Japanese-Peruvians interned in the U.S. still struggle for recognition and compensation
By SANDY FERNANDEZ
It is one of the forgotten tragedies of World War II. Nearly 60 years ago, entire families of Japanese-descended Latin Americans were taken from their homes and, under the guise of protecting national security interests, shipped to internment camps in the United States. Nearly 2,300 people from 13 countries--80% of them Japanese-Peruvians--were rounded up to wait out the war in the shadow of guard towers and barbed-wire fences.
Incarceration cost them dearly. Many Japanese immigrant families--who had begun arriving in Latin America in the 1800s looking for a better life--had grown prosperous in the New World. Peru boasted major Japanese-owned businesses and cultural institutions; Lima, the capital, had six Japanese schools. As the Japanese were shipped out, local authorities grabbed their involuntarily abandoned property. None of it was ever recovered. Stripped of their passports and visas, many formerly prosperous internees found themselves stateless after the war, unwanted by either the U.S. or Peru. Some were never reunited with family members. Others, says Grace Shimizu, head of the Japanese Peruvian Oral History Project in El Cerrito, California, are still looking for missing loved ones.
A lot of these people lost everything they had, says Xavier Becerra, a U.S. Representative from Los Angeles who has authored a bill that would provide for a forceful apology and equitable remuneration for Japanese Latin Americans, or jlas, who did not benefit from earlier reparations. Becerra's Wartime Parity and Justice Act of 2000 would also require the U.S. government to disclose classified documents related to jla internments. Says Becerra: We should live up to our responsibility.
By most accounts, that responsibility began in 1942, when President Franklin D. Roosevelt signed Executive Order 9066 authorizing the evacuation of Japanese Americans from certain strategic areas of the U.S. Describing the action as necessary to protect the Panama Canal, Washington then persuaded 13 Latin American countries to round up their ethnic Japanese populations and send them to internment camps. Records from that era show the U.S. was also interested in collecting jlas it could later trade to Japan for American and European prisoners of war. The Latin nations, meanwhile, wanted to protect relations with their powerful northern neighbor.
German Yaki was 12 years old when his family became a target. All of a sudden my father was not home at lunchtime anymore, says Yaki, now 69. I would ask my mother, 'Where's Dad?' and she would just cry. Yaki's father, leader of the Japanese Peruvian Society in Lima, was sent to a camp in Crystal City, Texas in January 1943. Once there, he learned he was a candidate for pow exchange and, fearing the permanent break-up of his family, wrote for them to join him. Yaki recalls boarding a United Fruit Co. ship and arriving at the camp shortly before July 4, 1943. I didn't know how long we were going to be there, he says. I would always think, 'I didn't do anything wrong. My father didn't do anything wrong. Why should we be paying for something we weren't responsible for?'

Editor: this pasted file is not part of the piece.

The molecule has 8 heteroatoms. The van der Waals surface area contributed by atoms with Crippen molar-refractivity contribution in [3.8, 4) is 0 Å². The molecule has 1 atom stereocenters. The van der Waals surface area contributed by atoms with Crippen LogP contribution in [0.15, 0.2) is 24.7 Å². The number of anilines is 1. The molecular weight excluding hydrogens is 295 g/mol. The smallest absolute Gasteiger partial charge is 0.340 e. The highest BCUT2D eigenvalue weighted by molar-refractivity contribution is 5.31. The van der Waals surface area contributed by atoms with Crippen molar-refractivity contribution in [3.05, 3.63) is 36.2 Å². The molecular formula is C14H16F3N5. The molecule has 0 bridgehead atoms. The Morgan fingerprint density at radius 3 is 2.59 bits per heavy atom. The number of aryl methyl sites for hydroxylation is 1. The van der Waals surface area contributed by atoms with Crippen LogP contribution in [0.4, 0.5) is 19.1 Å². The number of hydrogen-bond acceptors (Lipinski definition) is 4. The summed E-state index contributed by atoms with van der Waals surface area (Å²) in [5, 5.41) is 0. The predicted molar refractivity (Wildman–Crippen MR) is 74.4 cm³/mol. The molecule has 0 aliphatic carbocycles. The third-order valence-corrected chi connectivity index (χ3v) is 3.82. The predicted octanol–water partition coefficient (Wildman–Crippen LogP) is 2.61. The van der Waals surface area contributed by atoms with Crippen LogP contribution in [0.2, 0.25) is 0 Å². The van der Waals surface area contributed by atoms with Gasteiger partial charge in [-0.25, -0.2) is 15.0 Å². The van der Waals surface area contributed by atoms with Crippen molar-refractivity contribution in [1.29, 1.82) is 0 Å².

But pay they did, along with other jlainternees. More than 800 of them were traded to Japan during the war and some 1,000 more went afterward, when the U.S. threatened to deport them as illegal aliens and Peru, citing their lack of passports, refused to let most of them back in. The legal quandary kept some jlas living in camps as late as 1948. An estimated 300 eventually won the right to remain in the U.S., most by relocating to Bridgeton, New Jersey, where a produce farm desperate for workers offered to take them on. But the stigma of being illegal aliens stayed on their immigration records.
The designation still rankles. How can they be illegal aliens when it is clear that the U.S. kidnapped them? asks Shimizu, whose father was an internee. The issue gained urgency in 1988, when the U.S. granted reparations to Japanese Americans under the Civil Liberties Act but specifically excluded anyone who was not an American citizen or permanent resident at the time of internment. Outraged, the jlas joined a class-action suit. In 1998 they won acknowledgement that injustices have been done and a payment of $5,000 each. It was a quarter of the amount granted to interned Japanese-Americans, and available only if funds remained after those had been paid, but most jlas accepted it. We began to think that we weren't so young anymore, says Yuriko Tanaka, 68, an ex-internee who accepted the offer.
Tomas Hayashi didn't. His 79-year-old father died two months before the court settlement. It's a shame, Hayashi says. It was the only thing he wanted. German Yaki also rejected the offer. It's an issue of honor and dignity, he says. It's a matter of principle. For them and for thousands of other jlas, the only choice is to cast their lot with Congressman Becerra and hope that after more than half a century, the U.S. will remember its unwilling guests.
Reported by Deb Brown and Jacqueline Savaiano/Los Angeles and Catherine Elton/Lima